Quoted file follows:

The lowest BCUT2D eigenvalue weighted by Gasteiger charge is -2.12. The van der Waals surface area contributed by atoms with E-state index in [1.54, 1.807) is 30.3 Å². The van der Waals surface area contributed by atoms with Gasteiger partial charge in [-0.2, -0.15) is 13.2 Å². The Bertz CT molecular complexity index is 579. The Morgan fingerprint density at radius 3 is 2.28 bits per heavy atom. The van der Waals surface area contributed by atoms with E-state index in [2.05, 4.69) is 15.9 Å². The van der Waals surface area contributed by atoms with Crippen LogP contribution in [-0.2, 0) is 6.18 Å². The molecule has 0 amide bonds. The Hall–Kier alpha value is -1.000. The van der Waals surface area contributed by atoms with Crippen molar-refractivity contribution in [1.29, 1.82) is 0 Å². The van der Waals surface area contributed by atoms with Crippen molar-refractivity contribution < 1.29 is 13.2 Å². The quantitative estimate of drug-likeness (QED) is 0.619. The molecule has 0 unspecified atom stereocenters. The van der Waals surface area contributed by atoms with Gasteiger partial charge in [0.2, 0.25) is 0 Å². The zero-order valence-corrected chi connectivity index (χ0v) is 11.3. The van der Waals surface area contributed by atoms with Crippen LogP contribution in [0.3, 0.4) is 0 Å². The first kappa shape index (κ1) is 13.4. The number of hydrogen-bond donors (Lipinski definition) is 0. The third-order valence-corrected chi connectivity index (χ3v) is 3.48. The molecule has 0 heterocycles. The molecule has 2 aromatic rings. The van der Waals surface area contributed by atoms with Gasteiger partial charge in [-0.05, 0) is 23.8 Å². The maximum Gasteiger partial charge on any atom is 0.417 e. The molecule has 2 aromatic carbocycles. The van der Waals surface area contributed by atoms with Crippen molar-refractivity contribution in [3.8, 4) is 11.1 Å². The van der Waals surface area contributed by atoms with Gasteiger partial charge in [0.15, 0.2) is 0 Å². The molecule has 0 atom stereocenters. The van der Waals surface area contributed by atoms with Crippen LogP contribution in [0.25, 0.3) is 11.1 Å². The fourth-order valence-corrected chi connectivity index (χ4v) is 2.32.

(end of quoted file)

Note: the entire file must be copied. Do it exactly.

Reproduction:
The lowest BCUT2D eigenvalue weighted by Gasteiger charge is -2.12. The van der Waals surface area contributed by atoms with E-state index in [1.54, 1.807) is 30.3 Å². The van der Waals surface area contributed by atoms with Gasteiger partial charge in [-0.2, -0.15) is 13.2 Å². The Bertz CT molecular complexity index is 579. The Morgan fingerprint density at radius 3 is 2.28 bits per heavy atom. The van der Waals surface area contributed by atoms with E-state index in [2.05, 4.69) is 15.9 Å². The van der Waals surface area contributed by atoms with Crippen LogP contribution in [-0.2, 0) is 6.18 Å². The molecule has 0 amide bonds. The Hall–Kier alpha value is -1.000. The van der Waals surface area contributed by atoms with Crippen molar-refractivity contribution in [1.29, 1.82) is 0 Å². The van der Waals surface area contributed by atoms with Crippen molar-refractivity contribution < 1.29 is 13.2 Å². The quantitative estimate of drug-likeness (QED) is 0.619. The molecule has 0 unspecified atom stereocenters. The van der Waals surface area contributed by atoms with Gasteiger partial charge in [0.2, 0.25) is 0 Å². The zero-order valence-corrected chi connectivity index (χ0v) is 11.3. The van der Waals surface area contributed by atoms with Crippen LogP contribution in [0.3, 0.4) is 0 Å². The first kappa shape index (κ1) is 13.4. The number of hydrogen-bond donors (Lipinski definition) is 0. The third-order valence-corrected chi connectivity index (χ3v) is 3.48. The molecule has 0 heterocycles. The molecule has 2 aromatic rings. The van der Waals surface area contributed by atoms with Gasteiger partial charge in [-0.05, 0) is 23.8 Å². The maximum Gasteiger partial charge on any atom is 0.417 e. The molecule has 2 aromatic carbocycles. The van der Waals surface area contributed by atoms with Crippen molar-refractivity contribution in [3.8, 4) is 11.1 Å². The van der Waals surface area contributed by atoms with Gasteiger partial charge in [0.15, 0.2) is 0 Å². The molecule has 0 atom stereocenters. The van der Waals surface area contributed by atoms with Crippen LogP contribution in [0.25, 0.3) is 11.1 Å². The fourth-order valence-corrected chi connectivity index (χ4v) is 2.32.